Breeding your own mealworms is a very easy and cost-effective way to have a supply of fresh, yummy mealworms on hand that your chooks and other poultry will love. They are a great high protein snack to feed and it’s a lot easier to do than you think…
The Super Mealworm is NOT a worm (and therefore not slimy, surprisingly). It is the larval stage (grub) of the Super Mealworm beetle, also called the Darkling beetle (Zophobas morio). Although the grub looks a bit like a worm, the mealworm has six small, jointed legs. Both the larva and the beetle are nocturnal, but they are also active during the day.
Quick Mealworm facts
1. Surface area is more important than depth in keeping and breeding mealworms.
2. Darkling beetles do not fly or jump. They can climb but if your container has smooth sides and are approx.. 5-10cm higher than the level of the bedding, they can’t do it…
3. Mealworms are dry (not slimy like an earthworm) and don’t smell unless you wait aaaages before cleaning out their container.
4. Mealworms are an insect and therefore have six legs but they do NOT bite.
5. Female beetles can lay 300-500 eggs in their lifetime, so given time and basic care you can have a self-sufficient setup quite quickly.
6. Mealworm eggs are invisible to the naked eye and just look like dust.
7. Mealworms and beetles do not drink, but instead get the moisture that they need from the food you give them (we prefer sliced carrots).
8. Mealworms will eat the eggs (attached to Growth Media), pupae and each other if there isn’t enough bran and food source.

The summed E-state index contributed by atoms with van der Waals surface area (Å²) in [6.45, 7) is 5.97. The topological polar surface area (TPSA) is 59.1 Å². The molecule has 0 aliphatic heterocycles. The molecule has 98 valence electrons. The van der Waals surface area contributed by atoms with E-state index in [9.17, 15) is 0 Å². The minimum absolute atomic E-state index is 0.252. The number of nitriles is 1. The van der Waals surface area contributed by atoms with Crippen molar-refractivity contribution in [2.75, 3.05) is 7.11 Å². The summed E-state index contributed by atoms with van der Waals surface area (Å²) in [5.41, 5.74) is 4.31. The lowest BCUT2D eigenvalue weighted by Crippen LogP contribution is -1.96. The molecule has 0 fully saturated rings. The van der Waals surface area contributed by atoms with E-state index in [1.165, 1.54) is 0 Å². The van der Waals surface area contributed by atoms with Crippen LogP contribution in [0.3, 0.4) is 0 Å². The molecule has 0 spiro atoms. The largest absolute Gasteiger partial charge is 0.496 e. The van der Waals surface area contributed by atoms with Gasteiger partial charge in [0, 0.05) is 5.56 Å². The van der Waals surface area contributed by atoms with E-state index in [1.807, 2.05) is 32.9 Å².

9. Beetles will also eat pupae and eggs.
10. You can carefully pick up live pupae and it will wiggle its tail. I find this stage a bit freaky as they look very ‘alien’. Blergh.
The following instructions will assume that you are starting with the Aussie Chook Supplies Super Mealworm Breeding Kit with beetles. Please make adjustments to the stages/levels depending on what you have chosen to use to start your breeding setup.
Choice of bedding/food for mealworms and beetles
We use a Growth media which has a chemical-free vegetarian base – perfect for optimal growth rates and consists of small granules which make for easy sieving. Essentially, mealworms are what they eat, so if you want organic mealworms for your animals, feed them organic food. As your confidence and colony grow you can try what you like and see what works for you.
Some mealworm breeders prefer to use bran or pollard as cheaper substitutes as they can be found in bulk quite cheaply. If you are purchasing bulk bran/pollard from a Produce Store, it is best that you microwave it until it is quite hot, then cool it down completely before using it for your mealworm setup. Some bran/grain products contain tiny grain mites which can completely destroy your mealworm setup but as they are invisible to the naked eye (mostly) unless in large numbers, we encourage you to err on the side of caution. It is heartbreaking to set it all up and come to see little white flecks (millions of them) and realise what they are and that you have to throw it out and start again…
Our Mealworm breeding kits are sent out with the mealworms (and beetles, if purchased) in this Growth Media. As part of the production process, the base material is heat-treated, so you won’t inherit any grain mites from us!
Mealworms do not need water as they do not drink. Instead, if it a good idea for you to regularly feed your mealworms fruit or vegetables for them to eat and obtain moisture. We prefer carrot as they are always in our fridge and are slow to develop mould – almost every time they will be eaten by the mealworms long before they even have the opportunity to grow mould!